Q&A: Using Composer in a concrete5 Package

I get letters! This is from Jay:

Is there a way that you can provide documentation or a how to step by step instructions on how to integrate 3rd party libraries which I guess are now called services and not helpers so that concrete can find the classes. I have used several different approaches such as src folder, composer.son files and such and sooner or later they all break without any meaningful error messages. I am trying to incorporate LavaChart.

This is easy to do. First, I'm not sure whether you're using custom code in your application/ directory or you have created a package, but I would strongly recommend encapsulating this functionality in a concrete5. Packages let you upgrade all the code bundled together, add functionality over time, and keep related code together. Plus, interacting with PHP's Composer is easy to do from within a package.If you're new to the concrete5 package format, here's a lot of documentation on it.

Let's say I'm creating a statistics package and I want to use LavaCharts in it. For those who don't know, LavaCharts is a PHP library that abstracts Google's JavaScript Chart API to PHP. Instead of writing JavaScript, you build your charts with object-oriented PHP. It's nice. LavaCharts is available through Composer, so I'll include it that way. (Note: if you're not familiar with Composer, you'll want to read this first.)

Setup and Install Your Package

Follow the instructions at the link above to set up a basic concrete5 package, with a controller file. Since we're working on a dummy statistics package, I'll call this "awesome_statistics.". You'll have a directory named awesome_statistics within your package root, and a controller file. Then you'll install this package through the concrete5 Dashboard. No, it won't do anything yet – but now that it's installed you can use it to include third party libraries.

Install Libraries via Composer

Next, create a composer.json file in your package root, and add the relevant JSON to it.

    "require": {
        "khill/lavacharts": "2.5.*"

This file should be found at packages/awesome_statistics/composer.json. This tells composer that we want to include the 2.5 branch of the LavaCharts package. Then, we run "composer update" from within our package directory.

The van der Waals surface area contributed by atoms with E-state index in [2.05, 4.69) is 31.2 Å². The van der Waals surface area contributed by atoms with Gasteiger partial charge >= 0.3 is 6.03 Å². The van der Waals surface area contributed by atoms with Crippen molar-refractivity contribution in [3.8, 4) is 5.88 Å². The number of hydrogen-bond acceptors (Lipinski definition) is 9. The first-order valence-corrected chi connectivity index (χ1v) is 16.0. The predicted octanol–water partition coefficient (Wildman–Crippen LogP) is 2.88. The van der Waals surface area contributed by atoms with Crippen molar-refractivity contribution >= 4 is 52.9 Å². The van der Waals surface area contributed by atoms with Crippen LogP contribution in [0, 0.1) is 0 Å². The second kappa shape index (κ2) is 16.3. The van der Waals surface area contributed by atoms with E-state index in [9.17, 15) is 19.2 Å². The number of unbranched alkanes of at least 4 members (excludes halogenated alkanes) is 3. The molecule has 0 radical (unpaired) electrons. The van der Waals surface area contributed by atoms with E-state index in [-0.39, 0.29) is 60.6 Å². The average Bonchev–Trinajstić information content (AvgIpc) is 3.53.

/path/to/composer update

This will create a composer.lock file, which locks the exact version of the included library, and downloads the version into a vendor/ directory in the same location, while also installing any dependencies that LavaCharts needs to function. We now have a composer.json file, a composer.lock file, and a vendor directory in our statistics package directory.

Including the Libraries in the Package

Now that we have the libraries available in our package, before we can use them in our code we have to load them. This can be accomplished by defining an on_start() method in our package controller, and including the autoload.php file that comes with every Composer package in this method. If you don't have an on_start() method in your package controller, create one. Once you have the method, add this line at the top of it:

public function on_start()
    require $this->getPackagePath() . '/vendor/autoload.php';

That's it! The dynamically generated autoload.php file is the key to autoloading all classes in a Composer package. Once you've included that, you'll have full access to all the classes used by your library.

Referencing code in your controllers and views

Now that you're auto-loading classes, you can use them everywhere throughout concrete5. For example, here's how you might create a chart in a concrete5 single page controller. Just import the namespace at the top of your class file

use Khill\Lavacharts\Lavacharts;

And use it from within your controller method:

public function view()
     * Business logic of populating the $statistics array is up to you - this is just an example of how we can reference the
     * class
    $statistics = $this->someMethodToPopulateStatistics();
    $lava = new Lavacharts();
    $views = $lava->DataTable();
    foreach($statistics as $result) {
        $views->addRow(array($result['visit'], $result['total']));
    $title = t('Visits in the last 7 days');
    $chart = $lava->LineChart(t('Visits'))->dataTable($views)->title($title);
    $this->set('chart', $chart);

Then, from within your view, use the chart per the LavaCharts documentation:

<div id="my-chart"></div>
echo $chart->render('my-chart');

You'll have to take care to include any JavaScript LavaCharts needs to function, of course.


That's it! You can use this approach to include anything from Packagist that you'd like. If your package is installed in concrete5, the on_start() method will be run, and the vendor autoload file will be included.

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